EU actively supporting return of refugees to certain danger
October’s failed resolution missed the chance to address Libya’s migrant detention system
Last month, applause and cheers filled the European Parliament chamber as MEPs found out a non-binding resolution, intended to address the treatment of migrants crossing the Mediterranean to Europe, had failed. File photograph: Italian Navy/AP Photo
To others, Ali seemed like the lucky one. The teenager from Somalia survived July’s Tajoura migrant detention centre bombing in eastern Tripoli, Libya, which killed at least 53 refugees and migrants.
In the chaos afterwards, Ali managed to escape and travel to smugglers on the coast. Days later, he was across the Mediterranean Sea in Italy.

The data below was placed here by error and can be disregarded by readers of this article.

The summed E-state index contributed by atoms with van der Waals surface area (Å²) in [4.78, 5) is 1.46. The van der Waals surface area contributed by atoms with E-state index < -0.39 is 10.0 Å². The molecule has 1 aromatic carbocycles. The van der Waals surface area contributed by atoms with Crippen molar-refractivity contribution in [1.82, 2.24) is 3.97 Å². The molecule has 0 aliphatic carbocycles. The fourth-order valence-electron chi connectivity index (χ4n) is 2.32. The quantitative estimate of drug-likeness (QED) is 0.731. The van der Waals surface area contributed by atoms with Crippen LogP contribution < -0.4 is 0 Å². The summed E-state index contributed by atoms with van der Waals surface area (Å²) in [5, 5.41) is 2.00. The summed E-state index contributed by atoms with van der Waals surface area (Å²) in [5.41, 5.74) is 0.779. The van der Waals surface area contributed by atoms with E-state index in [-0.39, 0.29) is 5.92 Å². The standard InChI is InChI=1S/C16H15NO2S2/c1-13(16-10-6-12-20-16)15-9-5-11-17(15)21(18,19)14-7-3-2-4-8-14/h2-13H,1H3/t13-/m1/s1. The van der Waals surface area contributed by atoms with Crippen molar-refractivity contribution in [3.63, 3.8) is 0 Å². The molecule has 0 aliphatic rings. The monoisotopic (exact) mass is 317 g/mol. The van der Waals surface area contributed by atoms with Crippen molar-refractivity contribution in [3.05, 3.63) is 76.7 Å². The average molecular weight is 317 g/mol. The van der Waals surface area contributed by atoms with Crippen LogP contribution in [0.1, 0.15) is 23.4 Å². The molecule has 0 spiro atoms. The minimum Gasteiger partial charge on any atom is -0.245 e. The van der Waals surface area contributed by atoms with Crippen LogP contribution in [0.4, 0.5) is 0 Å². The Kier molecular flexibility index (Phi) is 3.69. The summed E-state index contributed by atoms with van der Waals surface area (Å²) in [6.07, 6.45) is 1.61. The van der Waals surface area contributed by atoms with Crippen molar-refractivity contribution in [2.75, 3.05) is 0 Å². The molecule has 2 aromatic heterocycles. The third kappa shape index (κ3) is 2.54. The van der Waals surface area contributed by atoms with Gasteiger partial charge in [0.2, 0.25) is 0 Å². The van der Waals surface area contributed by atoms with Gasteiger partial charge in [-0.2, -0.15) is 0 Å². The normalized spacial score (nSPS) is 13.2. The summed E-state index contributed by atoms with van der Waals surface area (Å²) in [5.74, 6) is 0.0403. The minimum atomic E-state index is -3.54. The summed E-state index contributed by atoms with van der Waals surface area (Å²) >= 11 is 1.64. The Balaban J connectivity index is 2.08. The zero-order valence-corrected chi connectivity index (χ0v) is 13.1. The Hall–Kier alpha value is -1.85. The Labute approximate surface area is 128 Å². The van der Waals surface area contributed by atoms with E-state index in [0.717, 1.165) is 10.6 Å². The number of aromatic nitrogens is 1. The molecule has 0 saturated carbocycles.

Despite arriving in Europe, Ali couldn’t rest. He still had injuries from the bombing. Anxiety and nightmares kept him awake. He contracted tuberculosis in detention and needed regular treatment. In August, he tried to kill himself.
Ali, whose story I’ve confirmed with others and whose name has been changed for his protection, says he fled Islamic militant group Al Shabaab in Somalia, and travelled to Libya in the hope of reaching safety in Europe. His brother and sister-in-law, who made the journey too, were among the more than 17,000 people who have drowned in the Mediterranean Sea since 2014.
No one is measuring how many people are dying in Libya’s detention centres. There are suicides
Ali experienced a different fate. Like thousands of others, he was caught at sea by the EU-backed Libyan coastguard, and brought back to Libya, where he was locked up indefinitely in one of the detention centres run by the department for combatting illegal migration.
Human rights groups have documented sexual violence, forced labour, the deprivation of food and water, physical violence and even murder of detainees in these centres. Hundreds of children inside them them go without an education.